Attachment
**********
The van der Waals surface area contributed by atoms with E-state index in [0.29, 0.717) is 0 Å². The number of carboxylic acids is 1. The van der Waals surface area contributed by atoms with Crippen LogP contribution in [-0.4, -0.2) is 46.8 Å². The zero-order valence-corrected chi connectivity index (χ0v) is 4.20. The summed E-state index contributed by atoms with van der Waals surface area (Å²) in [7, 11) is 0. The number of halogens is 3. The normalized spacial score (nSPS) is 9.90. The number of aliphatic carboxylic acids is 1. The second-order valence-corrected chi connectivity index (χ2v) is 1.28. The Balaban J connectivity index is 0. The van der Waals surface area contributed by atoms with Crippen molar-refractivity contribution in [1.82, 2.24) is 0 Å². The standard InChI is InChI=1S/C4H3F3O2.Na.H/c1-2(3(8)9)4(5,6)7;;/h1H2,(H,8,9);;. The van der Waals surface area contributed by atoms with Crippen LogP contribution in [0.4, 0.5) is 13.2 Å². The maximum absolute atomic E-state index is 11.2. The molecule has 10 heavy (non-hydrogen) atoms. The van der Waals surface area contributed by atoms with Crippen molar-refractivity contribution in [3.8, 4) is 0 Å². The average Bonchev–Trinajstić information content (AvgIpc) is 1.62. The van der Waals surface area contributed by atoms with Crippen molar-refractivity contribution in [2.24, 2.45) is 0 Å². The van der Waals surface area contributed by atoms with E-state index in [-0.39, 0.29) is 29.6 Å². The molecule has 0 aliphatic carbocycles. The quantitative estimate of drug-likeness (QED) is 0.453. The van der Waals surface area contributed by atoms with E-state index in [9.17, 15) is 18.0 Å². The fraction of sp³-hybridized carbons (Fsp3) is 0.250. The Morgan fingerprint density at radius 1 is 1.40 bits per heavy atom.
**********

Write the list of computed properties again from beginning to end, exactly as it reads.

The van der Waals surface area contributed by atoms with E-state index in [0.29, 0.717) is 0 Å². The number of carboxylic acids is 1. The van der Waals surface area contributed by atoms with Crippen LogP contribution in [-0.4, -0.2) is 46.8 Å². The zero-order valence-corrected chi connectivity index (χ0v) is 4.20. The summed E-state index contributed by atoms with van der Waals surface area (Å²) in [7, 11) is 0. The number of halogens is 3. The normalized spacial score (nSPS) is 9.90. The number of aliphatic carboxylic acids is 1. The second-order valence-corrected chi connectivity index (χ2v) is 1.28. The Balaban J connectivity index is 0. The van der Waals surface area contributed by atoms with Crippen molar-refractivity contribution in [1.82, 2.24) is 0 Å². The standard InChI is InChI=1S/C4H3F3O2.Na.H/c1-2(3(8)9)4(5,6)7;;/h1H2,(H,8,9);;. The van der Waals surface area contributed by atoms with Crippen LogP contribution in [0.4, 0.5) is 13.2 Å². The maximum absolute atomic E-state index is 11.2. The molecule has 10 heavy (non-hydrogen) atoms. The van der Waals surface area contributed by atoms with Crippen molar-refractivity contribution in [3.8, 4) is 0 Å². The average Bonchev–Trinajstić information content (AvgIpc) is 1.62. The van der Waals surface area contributed by atoms with Crippen molar-refractivity contribution in [2.24, 2.45) is 0 Å². The van der Waals surface area contributed by atoms with E-state index in [-0.39, 0.29) is 29.6 Å². The molecule has 0 aliphatic carbocycles. The quantitative estimate of drug-likeness (QED) is 0.453. The van der Waals surface area contributed by atoms with E-state index in [9.17, 15) is 18.0 Å². The fraction of sp³-hybridized carbons (Fsp3) is 0.250. The Morgan fingerprint density at radius 1 is 1.40 bits per heavy atom.